As a result, most Americans threw up their arms in frustration and confusion and began buying millions of fish oil supplements in 1994, fueled by a burgeoning fish oil additives industry that was free of any legal restrictions.
This is how the era of fish oil began as snake oil, used by quacks like Dr. Oz, the “FISH OIL FOR ALL!” Recommended, was widely used.
At this point in the presentation, I recently detailed large randomized controlled trials of high dose omega-3 fish oil supplements. Spoiler alert, the STRENGTH study found no cardiovascular benefits.
Along the way, I addressed the weaknesses of observational epidemiology and the sneaky methods that the fish oil supplement industry uses to influence scientific publications.
My conclusion was that there is no compelling evidence of using over-the-counter fish oil supplements for primary or secondary prevention of cardiovascular disease.
I also discussed the reasons to question the benefits of Ikosapent-Ethyl (Vascepa) shown in the REDUCE-IT study and why there needs to be another study in which Ikosapent-Ethyl with a neutral one Oil is compared like corn oil instead of mineral oil.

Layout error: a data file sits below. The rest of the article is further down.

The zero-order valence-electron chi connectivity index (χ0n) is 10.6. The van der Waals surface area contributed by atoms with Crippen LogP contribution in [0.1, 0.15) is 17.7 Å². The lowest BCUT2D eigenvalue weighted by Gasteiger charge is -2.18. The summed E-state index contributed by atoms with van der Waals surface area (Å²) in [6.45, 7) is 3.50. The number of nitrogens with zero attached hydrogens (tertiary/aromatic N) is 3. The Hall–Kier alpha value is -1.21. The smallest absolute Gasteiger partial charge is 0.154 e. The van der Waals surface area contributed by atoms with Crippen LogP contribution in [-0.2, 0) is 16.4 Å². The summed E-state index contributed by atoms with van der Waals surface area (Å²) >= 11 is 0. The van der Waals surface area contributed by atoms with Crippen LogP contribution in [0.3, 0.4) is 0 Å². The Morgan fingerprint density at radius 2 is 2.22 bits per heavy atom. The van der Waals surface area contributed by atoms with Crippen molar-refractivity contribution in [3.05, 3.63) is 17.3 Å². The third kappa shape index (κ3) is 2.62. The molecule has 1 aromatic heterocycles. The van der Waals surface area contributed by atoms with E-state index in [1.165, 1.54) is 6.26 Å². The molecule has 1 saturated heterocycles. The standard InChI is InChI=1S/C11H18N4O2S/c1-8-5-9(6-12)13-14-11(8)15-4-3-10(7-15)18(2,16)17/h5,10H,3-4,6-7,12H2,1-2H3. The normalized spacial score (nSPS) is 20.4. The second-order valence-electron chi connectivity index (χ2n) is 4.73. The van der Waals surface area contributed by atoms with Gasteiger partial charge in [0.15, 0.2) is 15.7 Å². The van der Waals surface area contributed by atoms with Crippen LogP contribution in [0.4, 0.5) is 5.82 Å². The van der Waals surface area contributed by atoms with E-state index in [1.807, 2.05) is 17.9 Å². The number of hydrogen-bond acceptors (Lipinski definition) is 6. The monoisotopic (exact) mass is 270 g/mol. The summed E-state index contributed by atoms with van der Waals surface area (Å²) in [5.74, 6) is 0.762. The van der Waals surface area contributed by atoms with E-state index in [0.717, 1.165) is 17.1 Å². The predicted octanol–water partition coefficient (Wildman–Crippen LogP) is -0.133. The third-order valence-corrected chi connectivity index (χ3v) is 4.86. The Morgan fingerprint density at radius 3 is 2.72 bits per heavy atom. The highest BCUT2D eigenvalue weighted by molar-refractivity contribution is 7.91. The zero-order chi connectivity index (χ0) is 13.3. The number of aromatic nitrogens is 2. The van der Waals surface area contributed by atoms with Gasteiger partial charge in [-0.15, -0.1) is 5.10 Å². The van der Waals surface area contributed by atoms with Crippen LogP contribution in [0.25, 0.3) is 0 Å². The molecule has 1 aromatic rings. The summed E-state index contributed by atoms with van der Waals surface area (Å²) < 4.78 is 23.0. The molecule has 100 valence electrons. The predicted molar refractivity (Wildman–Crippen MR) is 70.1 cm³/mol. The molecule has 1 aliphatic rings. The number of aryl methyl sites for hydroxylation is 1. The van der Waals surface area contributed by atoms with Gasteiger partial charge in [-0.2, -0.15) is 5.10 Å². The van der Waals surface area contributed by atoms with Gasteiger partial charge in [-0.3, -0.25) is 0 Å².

Shortly before my presentation, I came across a study published in late 2020 that is the first prospective study in Inuit on the cardiovascular effects of long-chain n-3 polyunsaturated fatty acids. No effect was found that, in my opinion, closes the loop on our OMFA trip.
Anthony C. Pearson, MD, is a non-invasive cardiologist and professor of medicine at St. Louis University School of Medicine. He blogs about nutrition, heart tests, quacks, and other things that deserve skepticism at The Skeptical Cardiologist, which first appeared in a version of this post.
Last updated on January 17, 2021